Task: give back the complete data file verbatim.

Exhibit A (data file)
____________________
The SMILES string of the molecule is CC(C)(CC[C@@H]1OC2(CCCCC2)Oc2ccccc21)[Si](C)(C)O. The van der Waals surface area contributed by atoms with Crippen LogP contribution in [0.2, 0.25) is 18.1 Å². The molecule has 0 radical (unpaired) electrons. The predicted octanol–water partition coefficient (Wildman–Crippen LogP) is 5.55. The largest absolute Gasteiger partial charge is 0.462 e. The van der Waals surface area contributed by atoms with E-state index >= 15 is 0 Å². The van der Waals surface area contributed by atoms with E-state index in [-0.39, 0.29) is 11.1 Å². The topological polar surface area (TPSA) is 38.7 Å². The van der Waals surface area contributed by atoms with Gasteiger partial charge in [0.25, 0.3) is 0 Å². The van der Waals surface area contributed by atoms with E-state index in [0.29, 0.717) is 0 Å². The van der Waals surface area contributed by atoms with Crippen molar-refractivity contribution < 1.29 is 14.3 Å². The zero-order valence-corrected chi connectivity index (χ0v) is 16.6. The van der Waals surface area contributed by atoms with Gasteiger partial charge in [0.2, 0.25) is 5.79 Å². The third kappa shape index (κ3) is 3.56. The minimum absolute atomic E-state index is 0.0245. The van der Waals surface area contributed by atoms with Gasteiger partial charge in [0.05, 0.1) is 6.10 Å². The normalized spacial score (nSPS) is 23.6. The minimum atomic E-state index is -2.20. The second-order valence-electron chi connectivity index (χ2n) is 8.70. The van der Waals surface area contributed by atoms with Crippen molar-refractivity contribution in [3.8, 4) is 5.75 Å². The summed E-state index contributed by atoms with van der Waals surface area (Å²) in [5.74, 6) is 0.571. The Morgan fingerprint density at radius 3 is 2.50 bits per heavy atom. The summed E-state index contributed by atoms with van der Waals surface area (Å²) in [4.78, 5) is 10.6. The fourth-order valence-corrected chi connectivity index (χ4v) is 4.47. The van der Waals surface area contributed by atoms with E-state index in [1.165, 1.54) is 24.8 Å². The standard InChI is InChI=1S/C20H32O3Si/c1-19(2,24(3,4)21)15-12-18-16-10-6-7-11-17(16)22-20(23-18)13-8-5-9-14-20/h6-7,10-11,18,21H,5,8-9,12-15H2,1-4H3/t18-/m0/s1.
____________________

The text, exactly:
The SMILES string of the molecule is CC(C)(CC[C@@H]1OC2(CCCCC2)Oc2ccccc21)[Si](C)(C)O. The van der Waals surface area contributed by atoms with Crippen LogP contribution in [0.2, 0.25) is 18.1 Å². The molecule has 0 radical (unpaired) electrons. The predicted octanol–water partition coefficient (Wildman–Crippen LogP) is 5.55. The largest absolute Gasteiger partial charge is 0.462 e. The van der Waals surface area contributed by atoms with E-state index >= 15 is 0 Å². The van der Waals surface area contributed by atoms with E-state index in [-0.39, 0.29) is 11.1 Å². The topological polar surface area (TPSA) is 38.7 Å². The van der Waals surface area contributed by atoms with Gasteiger partial charge in [0.25, 0.3) is 0 Å². The van der Waals surface area contributed by atoms with E-state index in [0.29, 0.717) is 0 Å². The van der Waals surface area contributed by atoms with Crippen molar-refractivity contribution < 1.29 is 14.3 Å². The zero-order valence-corrected chi connectivity index (χ0v) is 16.6. The van der Waals surface area contributed by atoms with Gasteiger partial charge in [0.2, 0.25) is 5.79 Å². The third kappa shape index (κ3) is 3.56. The minimum absolute atomic E-state index is 0.0245. The van der Waals surface area contributed by atoms with Gasteiger partial charge in [0.05, 0.1) is 6.10 Å². The normalized spacial score (nSPS) is 23.6. The minimum atomic E-state index is -2.20. The second-order valence-electron chi connectivity index (χ2n) is 8.70. The van der Waals surface area contributed by atoms with Crippen molar-refractivity contribution in [3.8, 4) is 5.75 Å². The summed E-state index contributed by atoms with van der Waals surface area (Å²) in [5.74, 6) is 0.571. The Morgan fingerprint density at radius 3 is 2.50 bits per heavy atom. The summed E-state index contributed by atoms with van der Waals surface area (Å²) in [4.78, 5) is 10.6. The fourth-order valence-corrected chi connectivity index (χ4v) is 4.47. The van der Waals surface area contributed by atoms with E-state index in [1.165, 1.54) is 24.8 Å². The standard InChI is InChI=1S/C20H32O3Si/c1-19(2,24(3,4)21)15-12-18-16-10-6-7-11-17(16)22-20(23-18)13-8-5-9-14-20/h6-7,10-11,18,21H,5,8-9,12-15H2,1-4H3/t18-/m0/s1.